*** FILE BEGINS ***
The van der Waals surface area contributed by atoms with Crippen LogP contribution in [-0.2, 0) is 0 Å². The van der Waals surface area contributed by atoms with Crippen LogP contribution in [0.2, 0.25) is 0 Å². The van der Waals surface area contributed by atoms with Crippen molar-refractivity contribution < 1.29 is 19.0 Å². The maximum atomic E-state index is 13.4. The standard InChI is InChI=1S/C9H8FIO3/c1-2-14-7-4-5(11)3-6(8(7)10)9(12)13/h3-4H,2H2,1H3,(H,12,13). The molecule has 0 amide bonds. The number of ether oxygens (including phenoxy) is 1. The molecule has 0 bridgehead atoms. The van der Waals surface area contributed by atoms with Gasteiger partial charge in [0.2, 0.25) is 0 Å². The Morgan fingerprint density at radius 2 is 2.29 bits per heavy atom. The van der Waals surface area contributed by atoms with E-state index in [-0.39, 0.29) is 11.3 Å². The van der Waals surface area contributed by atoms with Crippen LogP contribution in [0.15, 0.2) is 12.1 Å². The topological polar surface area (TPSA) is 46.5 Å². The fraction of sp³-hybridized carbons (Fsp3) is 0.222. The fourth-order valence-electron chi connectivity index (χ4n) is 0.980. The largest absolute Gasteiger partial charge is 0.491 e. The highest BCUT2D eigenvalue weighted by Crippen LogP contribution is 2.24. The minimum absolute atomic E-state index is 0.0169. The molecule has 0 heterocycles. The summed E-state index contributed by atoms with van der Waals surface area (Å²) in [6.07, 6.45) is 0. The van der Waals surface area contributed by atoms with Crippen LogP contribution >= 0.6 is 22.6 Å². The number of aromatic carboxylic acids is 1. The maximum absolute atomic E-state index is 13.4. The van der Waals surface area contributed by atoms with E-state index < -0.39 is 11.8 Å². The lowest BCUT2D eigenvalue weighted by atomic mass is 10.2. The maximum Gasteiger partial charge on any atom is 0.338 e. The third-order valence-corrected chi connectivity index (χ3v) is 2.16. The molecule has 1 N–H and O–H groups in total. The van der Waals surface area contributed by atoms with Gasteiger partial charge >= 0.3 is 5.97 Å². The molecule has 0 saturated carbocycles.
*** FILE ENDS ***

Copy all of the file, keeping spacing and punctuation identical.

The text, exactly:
The van der Waals surface area contributed by atoms with Crippen LogP contribution in [-0.2, 0) is 0 Å². The van der Waals surface area contributed by atoms with Crippen LogP contribution in [0.2, 0.25) is 0 Å². The van der Waals surface area contributed by atoms with Crippen molar-refractivity contribution < 1.29 is 19.0 Å². The maximum atomic E-state index is 13.4. The standard InChI is InChI=1S/C9H8FIO3/c1-2-14-7-4-5(11)3-6(8(7)10)9(12)13/h3-4H,2H2,1H3,(H,12,13). The molecule has 0 amide bonds. The number of ether oxygens (including phenoxy) is 1. The molecule has 0 bridgehead atoms. The van der Waals surface area contributed by atoms with Gasteiger partial charge in [0.2, 0.25) is 0 Å². The Morgan fingerprint density at radius 2 is 2.29 bits per heavy atom. The van der Waals surface area contributed by atoms with E-state index in [-0.39, 0.29) is 11.3 Å². The van der Waals surface area contributed by atoms with Crippen LogP contribution in [0.15, 0.2) is 12.1 Å². The topological polar surface area (TPSA) is 46.5 Å². The fraction of sp³-hybridized carbons (Fsp3) is 0.222. The fourth-order valence-electron chi connectivity index (χ4n) is 0.980. The largest absolute Gasteiger partial charge is 0.491 e. The highest BCUT2D eigenvalue weighted by Crippen LogP contribution is 2.24. The minimum absolute atomic E-state index is 0.0169. The molecule has 0 heterocycles. The summed E-state index contributed by atoms with van der Waals surface area (Å²) in [6.07, 6.45) is 0. The van der Waals surface area contributed by atoms with Crippen LogP contribution >= 0.6 is 22.6 Å². The number of aromatic carboxylic acids is 1. The maximum absolute atomic E-state index is 13.4. The van der Waals surface area contributed by atoms with E-state index < -0.39 is 11.8 Å². The lowest BCUT2D eigenvalue weighted by atomic mass is 10.2. The maximum Gasteiger partial charge on any atom is 0.338 e. The third-order valence-corrected chi connectivity index (χ3v) is 2.16. The molecule has 1 N–H and O–H groups in total. The van der Waals surface area contributed by atoms with Gasteiger partial charge >= 0.3 is 5.97 Å². The molecule has 0 saturated carbocycles.